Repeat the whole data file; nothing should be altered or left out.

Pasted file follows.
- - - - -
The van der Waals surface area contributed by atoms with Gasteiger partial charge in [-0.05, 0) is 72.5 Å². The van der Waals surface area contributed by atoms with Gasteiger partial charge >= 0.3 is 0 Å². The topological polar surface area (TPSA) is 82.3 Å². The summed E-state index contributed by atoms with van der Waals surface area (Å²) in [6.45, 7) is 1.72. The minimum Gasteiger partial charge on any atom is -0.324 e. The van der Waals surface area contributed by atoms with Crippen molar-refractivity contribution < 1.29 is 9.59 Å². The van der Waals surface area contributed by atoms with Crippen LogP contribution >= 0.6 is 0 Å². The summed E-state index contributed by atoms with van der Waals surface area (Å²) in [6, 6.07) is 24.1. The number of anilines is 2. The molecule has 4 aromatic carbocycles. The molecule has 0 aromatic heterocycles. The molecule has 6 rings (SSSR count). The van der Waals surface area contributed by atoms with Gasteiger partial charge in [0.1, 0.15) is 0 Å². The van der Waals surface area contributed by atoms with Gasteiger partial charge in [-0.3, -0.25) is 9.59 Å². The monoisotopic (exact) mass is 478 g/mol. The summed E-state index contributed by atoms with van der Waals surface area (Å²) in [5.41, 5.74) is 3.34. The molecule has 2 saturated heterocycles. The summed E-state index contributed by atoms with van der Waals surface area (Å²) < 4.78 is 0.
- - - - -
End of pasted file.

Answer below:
The van der Waals surface area contributed by atoms with Gasteiger partial charge in [-0.05, 0) is 72.5 Å². The van der Waals surface area contributed by atoms with Gasteiger partial charge >= 0.3 is 0 Å². The topological polar surface area (TPSA) is 82.3 Å². The summed E-state index contributed by atoms with van der Waals surface area (Å²) in [6.45, 7) is 1.72. The minimum Gasteiger partial charge on any atom is -0.324 e. The van der Waals surface area contributed by atoms with Crippen molar-refractivity contribution < 1.29 is 9.59 Å². The van der Waals surface area contributed by atoms with Crippen LogP contribution >= 0.6 is 0 Å². The summed E-state index contributed by atoms with van der Waals surface area (Å²) in [6, 6.07) is 24.1. The number of anilines is 2. The molecule has 4 aromatic carbocycles. The molecule has 0 aromatic heterocycles. The molecule has 6 rings (SSSR count). The van der Waals surface area contributed by atoms with Gasteiger partial charge in [0.1, 0.15) is 0 Å². The van der Waals surface area contributed by atoms with Gasteiger partial charge in [-0.3, -0.25) is 9.59 Å². The monoisotopic (exact) mass is 478 g/mol. The summed E-state index contributed by atoms with van der Waals surface area (Å²) in [5.41, 5.74) is 3.34. The molecule has 2 saturated heterocycles. The summed E-state index contributed by atoms with van der Waals surface area (Å²) < 4.78 is 0.